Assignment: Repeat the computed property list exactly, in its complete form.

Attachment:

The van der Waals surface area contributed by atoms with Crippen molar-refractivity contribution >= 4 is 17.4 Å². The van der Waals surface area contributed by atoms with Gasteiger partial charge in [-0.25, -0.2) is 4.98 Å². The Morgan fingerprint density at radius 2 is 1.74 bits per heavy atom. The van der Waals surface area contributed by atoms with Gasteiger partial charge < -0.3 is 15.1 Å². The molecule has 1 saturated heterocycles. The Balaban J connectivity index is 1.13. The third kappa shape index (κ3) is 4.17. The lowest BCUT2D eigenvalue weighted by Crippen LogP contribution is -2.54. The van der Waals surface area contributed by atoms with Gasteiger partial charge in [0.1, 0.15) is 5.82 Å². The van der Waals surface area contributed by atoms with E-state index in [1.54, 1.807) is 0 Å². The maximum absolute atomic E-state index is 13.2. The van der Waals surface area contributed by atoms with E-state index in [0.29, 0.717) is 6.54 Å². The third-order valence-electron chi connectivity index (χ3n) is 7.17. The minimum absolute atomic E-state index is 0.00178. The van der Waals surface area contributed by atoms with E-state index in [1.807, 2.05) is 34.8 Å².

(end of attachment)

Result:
The van der Waals surface area contributed by atoms with Crippen molar-refractivity contribution >= 4 is 17.4 Å². The van der Waals surface area contributed by atoms with Gasteiger partial charge in [-0.25, -0.2) is 4.98 Å². The Morgan fingerprint density at radius 2 is 1.74 bits per heavy atom. The van der Waals surface area contributed by atoms with Gasteiger partial charge < -0.3 is 15.1 Å². The molecule has 1 saturated heterocycles. The Balaban J connectivity index is 1.13. The third kappa shape index (κ3) is 4.17. The lowest BCUT2D eigenvalue weighted by Crippen LogP contribution is -2.54. The van der Waals surface area contributed by atoms with Gasteiger partial charge in [0.1, 0.15) is 5.82 Å². The van der Waals surface area contributed by atoms with E-state index in [1.54, 1.807) is 0 Å². The maximum absolute atomic E-state index is 13.2. The van der Waals surface area contributed by atoms with E-state index in [0.29, 0.717) is 6.54 Å². The third-order valence-electron chi connectivity index (χ3n) is 7.17. The minimum absolute atomic E-state index is 0.00178. The van der Waals surface area contributed by atoms with E-state index in [1.807, 2.05) is 34.8 Å².